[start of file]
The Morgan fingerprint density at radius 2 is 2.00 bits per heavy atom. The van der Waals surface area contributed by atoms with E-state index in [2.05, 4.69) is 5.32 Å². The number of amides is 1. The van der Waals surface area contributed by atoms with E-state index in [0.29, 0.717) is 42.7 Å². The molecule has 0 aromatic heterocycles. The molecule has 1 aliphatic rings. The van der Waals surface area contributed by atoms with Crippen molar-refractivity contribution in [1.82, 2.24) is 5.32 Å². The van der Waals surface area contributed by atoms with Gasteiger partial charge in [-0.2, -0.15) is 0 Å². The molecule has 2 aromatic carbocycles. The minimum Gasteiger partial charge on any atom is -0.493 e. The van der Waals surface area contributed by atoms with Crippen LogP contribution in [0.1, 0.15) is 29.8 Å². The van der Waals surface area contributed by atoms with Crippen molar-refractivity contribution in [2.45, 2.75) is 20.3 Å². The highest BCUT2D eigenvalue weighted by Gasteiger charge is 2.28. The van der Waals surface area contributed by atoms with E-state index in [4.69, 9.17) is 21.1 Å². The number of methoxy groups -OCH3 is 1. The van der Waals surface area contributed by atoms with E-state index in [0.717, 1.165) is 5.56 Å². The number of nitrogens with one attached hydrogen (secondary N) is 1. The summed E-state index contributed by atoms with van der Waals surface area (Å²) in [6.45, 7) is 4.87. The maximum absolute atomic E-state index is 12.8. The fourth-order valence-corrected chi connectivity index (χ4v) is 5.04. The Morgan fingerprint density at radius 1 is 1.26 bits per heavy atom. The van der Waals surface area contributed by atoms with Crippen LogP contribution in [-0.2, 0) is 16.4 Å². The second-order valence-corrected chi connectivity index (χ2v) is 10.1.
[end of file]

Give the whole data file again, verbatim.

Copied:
The Morgan fingerprint density at radius 2 is 2.00 bits per heavy atom. The van der Waals surface area contributed by atoms with E-state index in [2.05, 4.69) is 5.32 Å². The number of amides is 1. The van der Waals surface area contributed by atoms with E-state index in [0.29, 0.717) is 42.7 Å². The molecule has 0 aromatic heterocycles. The molecule has 1 aliphatic rings. The van der Waals surface area contributed by atoms with Crippen molar-refractivity contribution in [1.82, 2.24) is 5.32 Å². The van der Waals surface area contributed by atoms with Gasteiger partial charge in [-0.2, -0.15) is 0 Å². The molecule has 2 aromatic carbocycles. The minimum Gasteiger partial charge on any atom is -0.493 e. The van der Waals surface area contributed by atoms with Crippen LogP contribution in [0.1, 0.15) is 29.8 Å². The van der Waals surface area contributed by atoms with Crippen molar-refractivity contribution in [2.45, 2.75) is 20.3 Å². The highest BCUT2D eigenvalue weighted by Gasteiger charge is 2.28. The van der Waals surface area contributed by atoms with E-state index in [4.69, 9.17) is 21.1 Å². The number of methoxy groups -OCH3 is 1. The van der Waals surface area contributed by atoms with E-state index in [0.717, 1.165) is 5.56 Å². The number of nitrogens with one attached hydrogen (secondary N) is 1. The summed E-state index contributed by atoms with van der Waals surface area (Å²) in [6.45, 7) is 4.87. The maximum absolute atomic E-state index is 12.8. The fourth-order valence-corrected chi connectivity index (χ4v) is 5.04. The Morgan fingerprint density at radius 1 is 1.26 bits per heavy atom. The van der Waals surface area contributed by atoms with Crippen LogP contribution in [-0.2, 0) is 16.4 Å². The second-order valence-corrected chi connectivity index (χ2v) is 10.1.